The old aphorism that radio focuses on playing flashy, club anthems in hopes of keeping young minds listening is being challenged.
A recent report by the New York Times however, shows that old school Hip Hop formats across the country have also seen heavy success in recent years. The report focused on a radio station in Indianapolis that changed from a popular, mainstream music station to one that played nothing but old school Hip Hop. Within weeks Indy’s WRWM 93.9 went from the 15th most listened to radio station in Central Indiana to first.
‘‘Literally nobody in the Top 50 markets in this country has ever done a format change, then in the next full month shot to No. 1,’’ Tom Taylor, publisher of a popular radio-industry newsletter, told the Indianapolis Business Journal. ‘‘Certainly no station in the last decade has done what [WRWM] has.’’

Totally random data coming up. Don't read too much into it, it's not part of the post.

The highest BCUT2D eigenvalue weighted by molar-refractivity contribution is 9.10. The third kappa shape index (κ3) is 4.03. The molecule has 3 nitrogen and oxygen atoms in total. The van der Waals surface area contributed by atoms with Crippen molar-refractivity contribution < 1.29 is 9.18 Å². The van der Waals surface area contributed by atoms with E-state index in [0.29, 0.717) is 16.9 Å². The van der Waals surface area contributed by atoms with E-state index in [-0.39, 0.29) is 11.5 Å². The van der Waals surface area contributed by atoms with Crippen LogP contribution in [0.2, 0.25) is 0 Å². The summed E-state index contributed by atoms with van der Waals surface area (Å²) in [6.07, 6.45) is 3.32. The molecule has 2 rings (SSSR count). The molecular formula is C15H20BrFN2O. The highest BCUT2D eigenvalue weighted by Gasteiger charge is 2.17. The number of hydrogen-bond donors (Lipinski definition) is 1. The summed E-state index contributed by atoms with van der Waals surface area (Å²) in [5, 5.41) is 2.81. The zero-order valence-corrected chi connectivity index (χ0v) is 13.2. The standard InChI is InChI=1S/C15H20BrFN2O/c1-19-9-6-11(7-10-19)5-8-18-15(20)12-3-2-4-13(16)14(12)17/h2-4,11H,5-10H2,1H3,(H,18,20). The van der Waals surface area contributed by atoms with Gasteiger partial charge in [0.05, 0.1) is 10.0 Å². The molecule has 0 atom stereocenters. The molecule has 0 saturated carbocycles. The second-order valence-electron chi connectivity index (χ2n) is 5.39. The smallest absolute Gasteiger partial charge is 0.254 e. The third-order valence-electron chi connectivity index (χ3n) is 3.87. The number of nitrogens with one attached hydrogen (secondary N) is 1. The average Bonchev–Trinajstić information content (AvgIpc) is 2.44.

Radio stations like 99.3 and 102.9 in Atlanta have also experienced similar success. The article also mentions that it hasn’t worked in every city and that markets are different across the country. Author Alex French also compares old school’s prevalent return to the airwaves to early 1970s doo-wop recreation.
“In a sense, classic hip-hop is following a radio trend that began in the early 1970s, when the first dedicated FM oldies stations started up in Phoenix, playing records by old crooners and doo-wop quartets,” he wrote.
Read the article here